Unfortunately, most writers do have to make corrections and revisions. It’s a long, drawn-out process that’s a lot less fun than the actual writing. In some ways, though, it’s more important. But not all of us writers are at the point where we have professional editors on speed dial. We rely on a network of self-help books and computer programs, of writer friends and English teachers we bribe with cookies or actual money.
Then we get to the point in our editing process where we need to know how we’re doing.
That’s where alpha and beta readers come into play.
What is an alpha and beta reader?
I recently learned about alpha and beta readers. I already knew about beta readers, but not alpha.
Beta readers are the people who read your story for the sake of reading it, and tell you how you did. Whether they liked it or not, what worked/didn’t work–stuff like that. These people can be one of your writer buddies, but often it’s a member of your audience. Who you are writing the book for. They read your book at the end of the writing and editing process, just before you’d send your precious baby off to the publishers.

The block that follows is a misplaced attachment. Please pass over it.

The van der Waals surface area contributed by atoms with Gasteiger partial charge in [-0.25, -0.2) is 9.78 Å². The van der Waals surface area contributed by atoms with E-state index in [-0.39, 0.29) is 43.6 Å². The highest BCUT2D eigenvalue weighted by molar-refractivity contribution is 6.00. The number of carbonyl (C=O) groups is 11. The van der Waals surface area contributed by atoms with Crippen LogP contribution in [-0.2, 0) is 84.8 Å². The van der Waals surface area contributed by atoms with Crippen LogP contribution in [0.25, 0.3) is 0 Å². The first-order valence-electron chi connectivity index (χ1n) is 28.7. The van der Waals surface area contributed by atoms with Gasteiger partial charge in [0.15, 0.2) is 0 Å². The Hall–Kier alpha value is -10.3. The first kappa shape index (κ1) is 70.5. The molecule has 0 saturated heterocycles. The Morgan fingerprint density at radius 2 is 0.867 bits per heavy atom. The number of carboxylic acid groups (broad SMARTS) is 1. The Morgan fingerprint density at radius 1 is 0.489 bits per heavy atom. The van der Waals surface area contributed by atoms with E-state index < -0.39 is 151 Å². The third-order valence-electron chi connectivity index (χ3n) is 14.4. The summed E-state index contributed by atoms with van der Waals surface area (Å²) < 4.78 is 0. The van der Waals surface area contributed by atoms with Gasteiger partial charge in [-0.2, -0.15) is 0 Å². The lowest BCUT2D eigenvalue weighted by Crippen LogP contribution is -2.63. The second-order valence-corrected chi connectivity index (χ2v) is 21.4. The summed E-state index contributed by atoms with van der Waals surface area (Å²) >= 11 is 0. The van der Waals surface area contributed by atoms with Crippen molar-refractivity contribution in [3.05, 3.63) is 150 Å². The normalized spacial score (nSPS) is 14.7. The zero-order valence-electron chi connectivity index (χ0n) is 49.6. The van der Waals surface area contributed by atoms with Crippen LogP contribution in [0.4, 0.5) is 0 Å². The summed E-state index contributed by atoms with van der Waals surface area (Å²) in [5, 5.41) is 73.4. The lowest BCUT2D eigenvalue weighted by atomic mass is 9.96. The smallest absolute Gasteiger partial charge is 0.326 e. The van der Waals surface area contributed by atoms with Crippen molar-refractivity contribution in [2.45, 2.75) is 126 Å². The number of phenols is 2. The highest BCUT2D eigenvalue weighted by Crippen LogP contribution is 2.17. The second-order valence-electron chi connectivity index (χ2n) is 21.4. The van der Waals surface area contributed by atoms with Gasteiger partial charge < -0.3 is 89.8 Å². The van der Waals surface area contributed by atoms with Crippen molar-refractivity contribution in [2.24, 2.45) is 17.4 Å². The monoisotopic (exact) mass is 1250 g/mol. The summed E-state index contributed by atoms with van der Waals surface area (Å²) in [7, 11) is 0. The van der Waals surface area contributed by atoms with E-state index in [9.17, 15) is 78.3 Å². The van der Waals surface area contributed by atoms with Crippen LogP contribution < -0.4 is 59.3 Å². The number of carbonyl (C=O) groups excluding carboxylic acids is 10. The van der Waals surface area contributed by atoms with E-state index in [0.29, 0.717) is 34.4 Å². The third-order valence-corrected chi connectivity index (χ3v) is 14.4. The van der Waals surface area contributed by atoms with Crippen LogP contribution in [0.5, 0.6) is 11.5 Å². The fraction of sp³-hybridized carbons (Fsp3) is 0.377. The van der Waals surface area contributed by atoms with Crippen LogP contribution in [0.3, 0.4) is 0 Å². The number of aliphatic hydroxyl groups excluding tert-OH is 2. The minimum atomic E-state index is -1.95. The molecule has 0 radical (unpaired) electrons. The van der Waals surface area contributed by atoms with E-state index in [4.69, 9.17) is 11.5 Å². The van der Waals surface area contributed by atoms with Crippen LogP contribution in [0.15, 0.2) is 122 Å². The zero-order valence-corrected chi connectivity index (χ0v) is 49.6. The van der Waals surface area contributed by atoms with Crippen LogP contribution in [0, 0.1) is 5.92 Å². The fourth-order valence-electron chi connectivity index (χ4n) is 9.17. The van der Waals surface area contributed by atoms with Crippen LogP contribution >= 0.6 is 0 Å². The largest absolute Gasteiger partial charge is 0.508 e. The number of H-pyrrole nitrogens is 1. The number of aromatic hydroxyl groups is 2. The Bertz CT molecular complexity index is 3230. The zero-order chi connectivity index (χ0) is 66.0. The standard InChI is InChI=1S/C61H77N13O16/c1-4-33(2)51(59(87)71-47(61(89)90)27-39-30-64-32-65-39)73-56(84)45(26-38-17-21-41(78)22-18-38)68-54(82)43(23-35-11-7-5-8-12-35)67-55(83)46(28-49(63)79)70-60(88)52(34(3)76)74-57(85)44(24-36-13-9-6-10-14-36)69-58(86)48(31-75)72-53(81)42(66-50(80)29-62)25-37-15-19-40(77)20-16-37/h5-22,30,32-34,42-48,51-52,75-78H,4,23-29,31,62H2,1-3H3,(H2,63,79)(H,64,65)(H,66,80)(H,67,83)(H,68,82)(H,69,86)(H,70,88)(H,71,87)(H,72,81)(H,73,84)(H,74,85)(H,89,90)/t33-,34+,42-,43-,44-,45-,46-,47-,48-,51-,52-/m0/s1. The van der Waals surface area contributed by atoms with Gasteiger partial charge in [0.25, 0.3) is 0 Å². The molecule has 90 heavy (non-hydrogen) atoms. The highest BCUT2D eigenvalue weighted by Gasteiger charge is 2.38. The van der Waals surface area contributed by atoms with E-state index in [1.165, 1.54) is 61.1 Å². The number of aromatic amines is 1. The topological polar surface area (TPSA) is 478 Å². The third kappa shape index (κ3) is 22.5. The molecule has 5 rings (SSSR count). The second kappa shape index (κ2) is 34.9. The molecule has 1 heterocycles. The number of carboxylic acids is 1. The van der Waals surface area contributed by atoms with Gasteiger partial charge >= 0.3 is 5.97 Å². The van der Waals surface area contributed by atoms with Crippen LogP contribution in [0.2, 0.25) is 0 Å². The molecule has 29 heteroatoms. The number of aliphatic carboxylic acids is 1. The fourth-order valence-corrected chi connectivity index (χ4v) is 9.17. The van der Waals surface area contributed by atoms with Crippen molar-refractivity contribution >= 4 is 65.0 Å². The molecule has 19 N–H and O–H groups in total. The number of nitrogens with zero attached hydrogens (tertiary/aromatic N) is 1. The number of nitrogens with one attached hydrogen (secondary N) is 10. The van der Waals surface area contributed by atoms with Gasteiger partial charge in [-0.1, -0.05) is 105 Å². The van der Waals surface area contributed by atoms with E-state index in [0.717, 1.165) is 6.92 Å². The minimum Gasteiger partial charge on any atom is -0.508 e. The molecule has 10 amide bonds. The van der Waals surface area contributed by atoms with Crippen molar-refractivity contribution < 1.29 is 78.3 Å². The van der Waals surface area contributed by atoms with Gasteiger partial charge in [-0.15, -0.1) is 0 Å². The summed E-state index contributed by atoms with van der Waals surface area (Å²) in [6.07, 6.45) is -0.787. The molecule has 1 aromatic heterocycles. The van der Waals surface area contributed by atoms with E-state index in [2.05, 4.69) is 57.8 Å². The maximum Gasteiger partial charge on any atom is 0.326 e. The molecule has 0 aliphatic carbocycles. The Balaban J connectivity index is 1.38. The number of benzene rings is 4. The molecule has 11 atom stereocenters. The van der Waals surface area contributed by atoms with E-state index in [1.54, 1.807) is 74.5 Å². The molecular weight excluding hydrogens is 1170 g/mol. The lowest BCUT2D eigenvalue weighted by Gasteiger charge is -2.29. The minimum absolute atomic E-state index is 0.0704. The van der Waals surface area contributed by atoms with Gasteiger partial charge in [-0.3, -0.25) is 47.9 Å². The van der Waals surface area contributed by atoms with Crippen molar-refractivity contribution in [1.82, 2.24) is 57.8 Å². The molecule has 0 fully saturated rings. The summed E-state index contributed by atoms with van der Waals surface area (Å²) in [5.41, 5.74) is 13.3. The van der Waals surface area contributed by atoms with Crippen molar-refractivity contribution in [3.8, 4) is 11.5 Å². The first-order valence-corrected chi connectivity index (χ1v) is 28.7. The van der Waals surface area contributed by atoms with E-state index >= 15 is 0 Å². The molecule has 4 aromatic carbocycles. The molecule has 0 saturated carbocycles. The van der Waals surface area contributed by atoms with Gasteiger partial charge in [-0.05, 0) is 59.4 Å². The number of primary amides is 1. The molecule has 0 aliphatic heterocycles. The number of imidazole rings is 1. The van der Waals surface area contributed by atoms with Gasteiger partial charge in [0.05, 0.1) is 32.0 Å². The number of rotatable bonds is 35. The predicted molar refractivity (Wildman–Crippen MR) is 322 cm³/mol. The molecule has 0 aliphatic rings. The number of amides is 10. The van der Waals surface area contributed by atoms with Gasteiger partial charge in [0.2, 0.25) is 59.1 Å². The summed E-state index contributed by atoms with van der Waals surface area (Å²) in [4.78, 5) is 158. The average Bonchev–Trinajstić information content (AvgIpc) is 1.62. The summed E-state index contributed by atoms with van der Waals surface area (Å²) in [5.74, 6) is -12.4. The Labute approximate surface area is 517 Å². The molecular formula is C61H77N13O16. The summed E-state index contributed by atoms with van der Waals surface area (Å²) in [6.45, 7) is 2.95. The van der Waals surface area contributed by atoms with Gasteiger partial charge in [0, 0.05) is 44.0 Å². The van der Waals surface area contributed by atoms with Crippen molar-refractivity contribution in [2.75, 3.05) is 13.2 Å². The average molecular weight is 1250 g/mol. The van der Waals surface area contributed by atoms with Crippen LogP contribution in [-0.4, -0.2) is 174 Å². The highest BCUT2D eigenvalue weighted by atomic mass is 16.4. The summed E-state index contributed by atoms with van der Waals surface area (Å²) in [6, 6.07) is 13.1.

Alpha readers are different.
The way I understand it, alpha readers get your story first. They read your rough draft and do critiquing for you. They might be your writer buddies, or someone who knows a lot about grammar. Once they get done with your story, it’s probably bleeding red. You will feel terrible with all that’s wrong with your story, but that’s okay. After all, it’s just your rough draft, and you’re going to do more edits anyway.
That’s the key difference, the way I understand it. Alpha readers get the story when it’s raw, when it still needs lots of help. Beta readers get to enjoy the nearly-finished product.
Without knowing it, I have had both alpha and beta readers helping me write my story. I can safely say that every serious writer needs both kinds of readers to help make the story the best it can be. You may not call your alpha reader by that name–they may simply be your editor. But still, you need someone to help you find the diamond in the pile of rocks you call a story.
If you have more questions, may I suggest clinking on this link.